U.S. Department Of Justice To Mark National Crime Victims’ Rights Week
The rights of crime victims will be commemorated during the week of April 6-12 by the U.S. Department of Justice and in communities throughout the country.
According to the Department’s Office for Victims of Crime (OVC), in 1984, Congress passed the bipartisan Victims of Crime Act (VOCA) which created a national fund to compensate victims for financial and other losses suffered as a result of crimes committed against them. In addition, VOCA money provides money to states in order to fund victim services.
The fund is not financed by taxpayers but through fines and penalties paid by offenders. The fund supports services such as rape crisis treatment, domestic violence programs and victim compensation for expenses, including counseling and lost wages. Every state now has victims’ rights laws and compensation programs and over 10,000 victim service agencies now help people throughout the country.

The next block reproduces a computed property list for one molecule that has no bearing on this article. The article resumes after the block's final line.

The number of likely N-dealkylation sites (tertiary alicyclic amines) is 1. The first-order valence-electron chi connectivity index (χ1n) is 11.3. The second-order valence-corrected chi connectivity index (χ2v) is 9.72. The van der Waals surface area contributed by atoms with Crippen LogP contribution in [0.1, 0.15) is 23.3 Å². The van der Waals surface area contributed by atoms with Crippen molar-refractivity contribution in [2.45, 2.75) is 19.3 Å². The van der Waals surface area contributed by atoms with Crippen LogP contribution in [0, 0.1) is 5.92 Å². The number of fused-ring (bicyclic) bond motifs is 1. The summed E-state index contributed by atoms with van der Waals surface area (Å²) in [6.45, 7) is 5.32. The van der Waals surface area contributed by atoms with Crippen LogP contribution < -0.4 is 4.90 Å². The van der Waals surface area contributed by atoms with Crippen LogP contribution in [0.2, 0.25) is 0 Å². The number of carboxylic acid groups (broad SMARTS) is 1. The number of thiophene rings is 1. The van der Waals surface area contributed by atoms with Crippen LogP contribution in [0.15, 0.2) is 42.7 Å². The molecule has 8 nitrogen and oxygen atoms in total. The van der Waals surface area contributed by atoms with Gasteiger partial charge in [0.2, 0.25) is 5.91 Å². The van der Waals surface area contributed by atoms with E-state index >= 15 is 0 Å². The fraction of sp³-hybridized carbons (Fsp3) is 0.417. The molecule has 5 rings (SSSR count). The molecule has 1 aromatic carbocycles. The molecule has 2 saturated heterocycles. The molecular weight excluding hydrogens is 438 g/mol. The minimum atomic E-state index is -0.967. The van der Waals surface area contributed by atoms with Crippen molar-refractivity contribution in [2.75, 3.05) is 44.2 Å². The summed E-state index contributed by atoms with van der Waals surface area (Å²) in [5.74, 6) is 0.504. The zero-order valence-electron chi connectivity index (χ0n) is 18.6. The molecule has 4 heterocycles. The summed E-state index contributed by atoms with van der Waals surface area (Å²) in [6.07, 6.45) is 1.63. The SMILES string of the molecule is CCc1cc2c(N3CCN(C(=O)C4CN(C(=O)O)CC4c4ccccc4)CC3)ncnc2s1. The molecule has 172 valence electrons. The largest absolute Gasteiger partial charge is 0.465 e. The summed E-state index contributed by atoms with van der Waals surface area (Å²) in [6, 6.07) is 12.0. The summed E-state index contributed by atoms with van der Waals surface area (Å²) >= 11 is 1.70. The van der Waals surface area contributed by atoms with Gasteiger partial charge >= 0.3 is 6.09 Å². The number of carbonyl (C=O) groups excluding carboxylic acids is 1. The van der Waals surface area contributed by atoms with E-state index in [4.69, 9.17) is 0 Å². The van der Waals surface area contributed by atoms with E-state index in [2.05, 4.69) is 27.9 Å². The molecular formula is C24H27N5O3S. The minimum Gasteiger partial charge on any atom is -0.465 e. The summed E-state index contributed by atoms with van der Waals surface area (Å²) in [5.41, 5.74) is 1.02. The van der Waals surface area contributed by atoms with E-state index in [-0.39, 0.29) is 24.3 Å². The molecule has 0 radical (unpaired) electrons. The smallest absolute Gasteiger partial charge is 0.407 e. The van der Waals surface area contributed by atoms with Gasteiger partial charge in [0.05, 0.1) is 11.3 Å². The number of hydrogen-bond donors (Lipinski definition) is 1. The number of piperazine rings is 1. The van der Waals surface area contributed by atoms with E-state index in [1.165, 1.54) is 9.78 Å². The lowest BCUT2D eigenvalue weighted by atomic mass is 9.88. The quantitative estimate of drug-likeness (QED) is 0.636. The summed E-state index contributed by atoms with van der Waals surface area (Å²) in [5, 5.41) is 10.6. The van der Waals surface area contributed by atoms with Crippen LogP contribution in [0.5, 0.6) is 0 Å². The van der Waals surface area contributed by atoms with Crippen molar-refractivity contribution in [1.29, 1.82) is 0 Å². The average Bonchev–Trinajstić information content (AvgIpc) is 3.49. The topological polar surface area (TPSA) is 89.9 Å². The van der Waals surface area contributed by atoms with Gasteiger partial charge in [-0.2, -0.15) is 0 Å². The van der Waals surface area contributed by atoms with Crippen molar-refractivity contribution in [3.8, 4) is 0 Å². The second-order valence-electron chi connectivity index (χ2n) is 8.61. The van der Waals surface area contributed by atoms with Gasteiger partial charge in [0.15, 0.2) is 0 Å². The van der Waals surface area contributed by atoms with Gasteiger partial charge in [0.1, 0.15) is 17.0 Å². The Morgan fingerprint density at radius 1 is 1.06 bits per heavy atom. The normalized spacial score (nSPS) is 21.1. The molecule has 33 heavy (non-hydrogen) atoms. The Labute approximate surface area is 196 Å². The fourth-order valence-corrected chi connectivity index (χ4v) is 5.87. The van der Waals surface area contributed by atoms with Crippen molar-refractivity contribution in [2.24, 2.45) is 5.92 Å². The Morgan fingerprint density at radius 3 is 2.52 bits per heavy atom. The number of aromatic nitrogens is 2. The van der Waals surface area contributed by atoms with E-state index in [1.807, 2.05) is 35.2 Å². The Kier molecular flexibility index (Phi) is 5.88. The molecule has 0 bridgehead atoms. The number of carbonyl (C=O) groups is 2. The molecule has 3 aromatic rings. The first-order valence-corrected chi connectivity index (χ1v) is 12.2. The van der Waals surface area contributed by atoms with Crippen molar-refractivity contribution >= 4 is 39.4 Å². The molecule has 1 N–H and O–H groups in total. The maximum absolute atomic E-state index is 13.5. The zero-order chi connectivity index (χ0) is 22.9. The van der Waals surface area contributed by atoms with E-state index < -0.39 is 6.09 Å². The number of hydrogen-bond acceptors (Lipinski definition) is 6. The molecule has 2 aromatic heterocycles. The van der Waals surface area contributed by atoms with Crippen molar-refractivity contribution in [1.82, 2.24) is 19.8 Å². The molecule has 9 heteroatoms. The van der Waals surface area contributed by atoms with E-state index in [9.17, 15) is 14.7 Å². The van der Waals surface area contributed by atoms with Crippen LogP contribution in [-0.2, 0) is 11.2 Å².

Middle District U.S. Attorney Peter Smith noted that, central Pennsylvania has one of the most active federal victim rights programs in the nation. It has provided direct services to 7552 victims of fraud schemes, child exploitation and violent crimes prosecuted by the U.S. Attorney’s Office in the past four years. In addition, 196,310 persons received notices of the status of cases in which they were victims. The Victim/Witness programs contact person in the United States Attorney’s Office is the Specialist Laurie Reiley. The Office’s Victim’s Rights and Asset Recovery Unit is headed by Assistant United States Attorney James Clancy.
More information about National Crime Victims’ Rights Week can be obtained from the OVC website www.ovc.gov. Information concerning the Middle District of Pennsylvania’s U.S. Attorney’s Office’s Victim Rights program is available at the office’s website and by contacting the Victim/Witness Specialist at 717-221-4482.